The first thing the CLI prompts is the project you want to use. Create a new project for this walkthrough and call it whatever you want. I went with "pim".

Use the default dataset configuration and select where you want the files to go in the project output path step.

The Sanity CLI offers you a few templates to get started with schema building. Select the e-commerce schema and let Sanity pre-populate the dataset with some sample products and categories (hit enter).

Alright, Sanity will do some magic now for a few seconds as it scaffolds the code and pre-populate the dataset. You can sit back, sip your coffee, tea, or whatever you prefer, but don't check Twitter, or else you'll forget what you were doing.

Open the project in your editor and look around. You should see 4 folders (plus node_modules) and some config files. Head over to the "schemas" folder and open "product.js". This file contains the schema definition for products. You can add or remove fields as needed to fit your use case.

If you scroll down to the body field, you'll see that it uses the custom type localeBlockContent. It's a custom schema object that lets you localize the product description. Check out the definition in "./schemas/locale/BlockContent.js"; this file extends the blockContent object type with supported languages.

If you open "./schemas/locale/supportedLanguages.js", you'll see a list of locales.

export default [
  {id: 'en', title: 'English', isDefault: true},
  {id: 'es', title: 'Spanish'},
  {id: 'nb', title: 'Norwegian'},
]

Each option has two required fields (id, and title) and one optional (isDefault). Follow the same pattern to add or remove locale options in the list. This list defines the translation options for both localeBlockContent and localeString.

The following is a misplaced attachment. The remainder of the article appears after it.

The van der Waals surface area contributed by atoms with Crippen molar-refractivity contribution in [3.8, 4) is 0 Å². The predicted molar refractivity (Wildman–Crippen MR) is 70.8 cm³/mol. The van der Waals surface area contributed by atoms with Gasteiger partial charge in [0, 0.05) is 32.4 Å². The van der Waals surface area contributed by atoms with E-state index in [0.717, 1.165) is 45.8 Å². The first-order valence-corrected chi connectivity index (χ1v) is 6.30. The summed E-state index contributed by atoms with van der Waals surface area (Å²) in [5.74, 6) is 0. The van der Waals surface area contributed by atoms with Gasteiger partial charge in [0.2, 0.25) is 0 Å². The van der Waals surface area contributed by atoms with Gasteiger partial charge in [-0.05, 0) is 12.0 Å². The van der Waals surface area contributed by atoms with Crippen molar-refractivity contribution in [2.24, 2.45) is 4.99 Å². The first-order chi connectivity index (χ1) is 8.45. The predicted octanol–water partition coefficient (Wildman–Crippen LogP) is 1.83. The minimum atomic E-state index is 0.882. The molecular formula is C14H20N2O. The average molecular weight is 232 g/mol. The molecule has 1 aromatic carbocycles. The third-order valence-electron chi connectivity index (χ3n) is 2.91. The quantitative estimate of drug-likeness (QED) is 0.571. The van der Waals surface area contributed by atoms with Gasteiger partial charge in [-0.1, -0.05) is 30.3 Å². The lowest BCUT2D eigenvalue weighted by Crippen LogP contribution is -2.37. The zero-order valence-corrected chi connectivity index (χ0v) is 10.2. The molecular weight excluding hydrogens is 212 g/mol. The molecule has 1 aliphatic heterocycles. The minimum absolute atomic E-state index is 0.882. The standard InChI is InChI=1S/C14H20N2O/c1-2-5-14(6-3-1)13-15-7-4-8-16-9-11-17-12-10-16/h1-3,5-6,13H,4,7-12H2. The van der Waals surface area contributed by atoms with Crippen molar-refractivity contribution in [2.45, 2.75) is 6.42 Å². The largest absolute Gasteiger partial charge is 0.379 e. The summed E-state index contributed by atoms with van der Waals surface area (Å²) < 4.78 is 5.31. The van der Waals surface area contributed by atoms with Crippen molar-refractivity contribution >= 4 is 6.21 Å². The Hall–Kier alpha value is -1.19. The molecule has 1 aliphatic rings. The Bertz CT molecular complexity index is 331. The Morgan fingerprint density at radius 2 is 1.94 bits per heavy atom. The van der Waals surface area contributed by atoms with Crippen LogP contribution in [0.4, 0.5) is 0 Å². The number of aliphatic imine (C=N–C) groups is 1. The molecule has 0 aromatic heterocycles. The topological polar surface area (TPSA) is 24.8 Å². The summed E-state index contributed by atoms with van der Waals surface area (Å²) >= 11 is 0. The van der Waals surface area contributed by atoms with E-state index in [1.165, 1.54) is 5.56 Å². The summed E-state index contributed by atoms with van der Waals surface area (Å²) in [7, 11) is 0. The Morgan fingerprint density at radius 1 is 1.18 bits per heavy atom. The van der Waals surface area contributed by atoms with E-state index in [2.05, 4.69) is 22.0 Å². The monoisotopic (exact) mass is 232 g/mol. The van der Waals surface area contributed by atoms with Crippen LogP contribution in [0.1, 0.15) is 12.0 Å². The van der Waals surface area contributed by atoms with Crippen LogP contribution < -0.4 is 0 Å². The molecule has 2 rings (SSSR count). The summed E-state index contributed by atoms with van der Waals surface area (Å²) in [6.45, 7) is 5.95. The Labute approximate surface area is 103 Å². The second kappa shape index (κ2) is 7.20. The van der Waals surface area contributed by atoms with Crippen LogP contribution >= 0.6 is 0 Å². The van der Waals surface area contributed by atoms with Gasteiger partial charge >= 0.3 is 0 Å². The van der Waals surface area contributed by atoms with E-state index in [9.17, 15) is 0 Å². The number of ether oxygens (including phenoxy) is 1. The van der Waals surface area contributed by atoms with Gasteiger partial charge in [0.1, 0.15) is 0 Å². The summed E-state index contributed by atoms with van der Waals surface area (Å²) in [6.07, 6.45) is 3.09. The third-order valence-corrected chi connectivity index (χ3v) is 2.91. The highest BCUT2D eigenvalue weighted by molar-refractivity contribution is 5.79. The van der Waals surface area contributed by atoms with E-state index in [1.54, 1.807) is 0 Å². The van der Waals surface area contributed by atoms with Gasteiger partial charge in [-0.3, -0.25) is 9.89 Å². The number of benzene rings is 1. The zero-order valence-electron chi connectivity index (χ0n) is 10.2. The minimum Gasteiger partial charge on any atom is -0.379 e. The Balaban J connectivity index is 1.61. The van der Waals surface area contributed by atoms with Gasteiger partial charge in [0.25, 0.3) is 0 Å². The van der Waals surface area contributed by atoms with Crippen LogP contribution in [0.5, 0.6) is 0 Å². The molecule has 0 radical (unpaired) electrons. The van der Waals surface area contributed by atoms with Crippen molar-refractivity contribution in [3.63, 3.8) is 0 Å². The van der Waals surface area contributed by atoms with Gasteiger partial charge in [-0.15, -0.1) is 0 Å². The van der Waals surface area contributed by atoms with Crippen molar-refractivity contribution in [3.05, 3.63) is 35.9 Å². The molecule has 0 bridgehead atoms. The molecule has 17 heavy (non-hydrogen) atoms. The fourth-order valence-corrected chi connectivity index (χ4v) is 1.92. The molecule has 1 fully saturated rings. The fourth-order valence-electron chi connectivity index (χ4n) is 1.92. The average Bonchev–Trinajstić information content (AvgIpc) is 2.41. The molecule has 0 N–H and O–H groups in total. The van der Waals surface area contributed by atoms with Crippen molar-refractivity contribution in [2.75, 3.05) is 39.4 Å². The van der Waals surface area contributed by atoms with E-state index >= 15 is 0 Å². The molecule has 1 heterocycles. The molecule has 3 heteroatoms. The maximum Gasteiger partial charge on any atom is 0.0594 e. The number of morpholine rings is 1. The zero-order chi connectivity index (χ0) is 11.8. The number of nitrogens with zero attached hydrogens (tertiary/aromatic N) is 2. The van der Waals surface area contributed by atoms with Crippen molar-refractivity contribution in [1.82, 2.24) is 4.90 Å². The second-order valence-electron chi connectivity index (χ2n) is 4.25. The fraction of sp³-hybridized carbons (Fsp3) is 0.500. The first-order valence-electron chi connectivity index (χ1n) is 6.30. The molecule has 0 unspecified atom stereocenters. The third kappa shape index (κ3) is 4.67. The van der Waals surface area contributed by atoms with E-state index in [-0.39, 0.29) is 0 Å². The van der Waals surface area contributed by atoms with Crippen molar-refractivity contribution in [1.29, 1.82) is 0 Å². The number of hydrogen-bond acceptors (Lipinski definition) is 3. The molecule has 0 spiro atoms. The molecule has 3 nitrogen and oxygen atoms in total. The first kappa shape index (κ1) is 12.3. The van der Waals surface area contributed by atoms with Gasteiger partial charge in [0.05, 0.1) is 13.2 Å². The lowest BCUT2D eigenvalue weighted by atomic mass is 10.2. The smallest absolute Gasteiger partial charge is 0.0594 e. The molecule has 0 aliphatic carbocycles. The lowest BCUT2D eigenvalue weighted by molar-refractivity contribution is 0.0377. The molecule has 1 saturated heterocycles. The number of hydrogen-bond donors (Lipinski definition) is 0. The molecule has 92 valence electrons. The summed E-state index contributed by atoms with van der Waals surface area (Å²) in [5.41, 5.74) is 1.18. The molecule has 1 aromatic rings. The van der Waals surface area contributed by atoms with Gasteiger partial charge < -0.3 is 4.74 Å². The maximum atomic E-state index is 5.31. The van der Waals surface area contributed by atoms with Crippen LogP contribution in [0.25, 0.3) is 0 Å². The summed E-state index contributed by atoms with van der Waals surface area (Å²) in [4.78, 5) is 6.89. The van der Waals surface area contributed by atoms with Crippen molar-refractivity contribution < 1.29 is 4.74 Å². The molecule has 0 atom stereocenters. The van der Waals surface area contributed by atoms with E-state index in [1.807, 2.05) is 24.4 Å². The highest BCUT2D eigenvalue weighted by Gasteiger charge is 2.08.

Now that the schema is defined, you can fire up the Studio with sanity start. Sanity will compile the schema files and serve up the Studio on http://localhost:3333. Navigate to that URL in the browser and log in. You should see an interface similar to the screenshot below.

Take a few moments to explore the pre-populated data and learn some Norwegian. When you feel ready to go to Oslo and buy candy from the store, you can click the "Create new document" button in the top bar and select "Product" from the list. Fill out the product's information, adding a description for the new product in all your supported languages, and add as many images and variants as you need.

As you can see, the fields match the schema you checked out earlier, localeBlockContent creates a block content field with all the translations you’ve enabled. It should look something like this:

Since you define all the data fields with code, Sanity offers what might be the most flexible product information management out there. It can be adapted to fit virtually any catalog and allows integration via API. As a result, you can use Sanity to manage your product information as well as marketing content. It makes for a powerful combination that can foster collaboration across your teams and enable your organization to tackle modern E-commerce requirements.

Where to go from here

What you just built is only the start of the benefits of using Sanity as a PIM system. By keeping your content and catalog data in the same system, you open up new possibilities for how you can use your data. A few other examples of what you can do are:

  • marketing emails with direct connections to products and their reviews
  • translated product titles and descriptions automatically picked up in marketing copy, based on locale
  • enable sales channels per product
  • keep your catalog synchronized across all your sales channels
  • add metadata for SEO and social media
  • localized images and videos to appeal to customers in all regions

Since Sanity is a headless system, there are no expectations on how to present the data. As a result, you can create a flexible PIM system that meets your requirements rather than adapting to the platform's limitations.